Third umpire

The third umpire (or TV Umpire) is an off-field umpire in international cricket matches who makes the final decision in questions referred to him by the two on-field umpires. Television replays and other technology are available to the third umpire to assist him in coming to a decision. An on-field umpire can, at his own discretion, use a radio link to refer any close decision concerning dismissals (catches, runouts or stumpings) or boundaries to the third umpire. Also players can initiate reviews of particular decisions by the on-field umpires, which are judged by the third umpire.


The third umpire was conceptualized by former Sri Lankan domestic cricketer, and current cricket writer Mahinda Wijesinghe and debuted in Test cricket in November 1992 at Kingsmead, Durban for the South Africa vs. India series. Karl Liebenberg was the third umpire with Cyril Mitchley the on-field umpire, referring the run-out decision in this match. Sachin Tendulkar became the first batsman to be dismissed (run out) by using television replays in the second day of the Test scoring 11.[1]


Decision requests by the on-field umpires

In many cases of run out or stumped, the event occurs in a fraction of a second. If the on-field umpires are unable to decide if the batsman is out, they may request the third umpire to ascertain whether the batsman had made it home. The third umpire then looks at various TV replays from different angles, comes to a conclusion, and indicates his decision by pressing the appropriate signal. Originally decisions were conveyed in traffic light style (a red light indicating a batsman's dismissal, a green light not out); it is now common practice to display the decision via the large screen scoreboard, if available. If the umpire is unsure if a batsman is out or not, due to lack of conclusive evidence, the usual procedure is to acquit the batsman, known in cricketing parlance as "the benefit of the doubt".

The third umpire may also be called upon if the on-field umpire cannot decide which batsman is out (i.e. they end up at the same end). An example of this was the Third Test between New Zealand and the West Indies in 2006.[2]

A batsman is caught out if a fielder catches the ball on the fly. In some cases the fielder may catch the ball a few inches above ground level. If the umpire's vision is obscured or is unsure if the ball bounced before the fielder caught the ball, he can also refer the decision.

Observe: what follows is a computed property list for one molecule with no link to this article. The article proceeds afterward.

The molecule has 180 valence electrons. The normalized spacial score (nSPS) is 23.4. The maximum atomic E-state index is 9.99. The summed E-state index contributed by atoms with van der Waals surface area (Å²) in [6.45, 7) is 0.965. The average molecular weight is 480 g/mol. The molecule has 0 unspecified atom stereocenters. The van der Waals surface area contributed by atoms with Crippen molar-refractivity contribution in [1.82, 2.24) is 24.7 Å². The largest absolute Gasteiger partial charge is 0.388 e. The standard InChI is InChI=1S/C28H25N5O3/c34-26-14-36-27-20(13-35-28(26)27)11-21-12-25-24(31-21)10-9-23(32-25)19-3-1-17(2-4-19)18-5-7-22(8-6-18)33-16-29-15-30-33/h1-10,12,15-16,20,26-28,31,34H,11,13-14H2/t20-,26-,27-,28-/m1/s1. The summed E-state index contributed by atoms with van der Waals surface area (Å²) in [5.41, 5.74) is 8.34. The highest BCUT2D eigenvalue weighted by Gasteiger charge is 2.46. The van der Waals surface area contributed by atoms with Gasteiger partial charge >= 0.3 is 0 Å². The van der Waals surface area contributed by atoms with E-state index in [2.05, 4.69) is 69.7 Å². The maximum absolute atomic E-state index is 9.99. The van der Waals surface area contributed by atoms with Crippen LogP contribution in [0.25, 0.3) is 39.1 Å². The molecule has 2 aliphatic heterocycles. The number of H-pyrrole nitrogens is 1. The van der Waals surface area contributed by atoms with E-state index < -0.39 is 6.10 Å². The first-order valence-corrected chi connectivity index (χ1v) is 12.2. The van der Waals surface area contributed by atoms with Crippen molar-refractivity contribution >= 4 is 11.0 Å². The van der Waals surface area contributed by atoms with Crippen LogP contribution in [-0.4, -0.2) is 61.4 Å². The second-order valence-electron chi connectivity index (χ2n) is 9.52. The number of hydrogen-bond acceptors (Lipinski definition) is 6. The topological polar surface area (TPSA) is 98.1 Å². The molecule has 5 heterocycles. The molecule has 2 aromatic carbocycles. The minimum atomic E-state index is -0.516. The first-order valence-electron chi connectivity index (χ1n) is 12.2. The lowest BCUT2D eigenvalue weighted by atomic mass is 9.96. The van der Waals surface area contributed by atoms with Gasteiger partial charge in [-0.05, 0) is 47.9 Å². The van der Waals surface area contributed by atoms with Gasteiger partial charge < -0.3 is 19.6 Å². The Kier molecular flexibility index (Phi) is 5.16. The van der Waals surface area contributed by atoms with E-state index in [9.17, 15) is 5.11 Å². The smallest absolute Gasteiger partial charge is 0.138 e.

A six is scored if the batsman hits the ball directly beyond the perimeter of the field. In some cases the ball may bounce just a foot inside the boundary rope resulting in four runs. If the umpire needs to ascertain if it had been a 4 or a 6, he may consult the third umpire. Near the boundary, often a fielder may dive to save the ball from travelling beyond the boundary. If the fielder makes any simultaneous contact with the boundary and the cricket ball, 6 runs are declared. A third umpire may also be consulted in such a case.

Decision requests by the players

The third umpire also adjudicates appeals initiated by the players against decisions made by the on-field umpires, as part of the Umpire Decision Review System, and reports to the on-field umpire whether his analysis supports the original call, contradicts the call, or is inconclusive.

Instant replays

Whenever a third umpire decision is signalled by an on-field umpire, the third umpire gets access to instant replay to make his decision. The instant replays are also available to the TV/Internet viewers. However, the live crowd does not get to witness it. Because in most of the cases, third umpire decisions end up in a tight gap between out and not out. A live crowd will make their decision on the replay shown. However, the third umpire is required to follow guidelines which may not be known by the crowd.

After the Stuart Broad incident, in The Ashes 2013, ICC has started to take steps to give third umpire access to instant replays. This is regardless of calls being referred to by on-field umpires. By doing so, ICC wants to make sure that any obvious mistakes are avoided in future.[3]


See also

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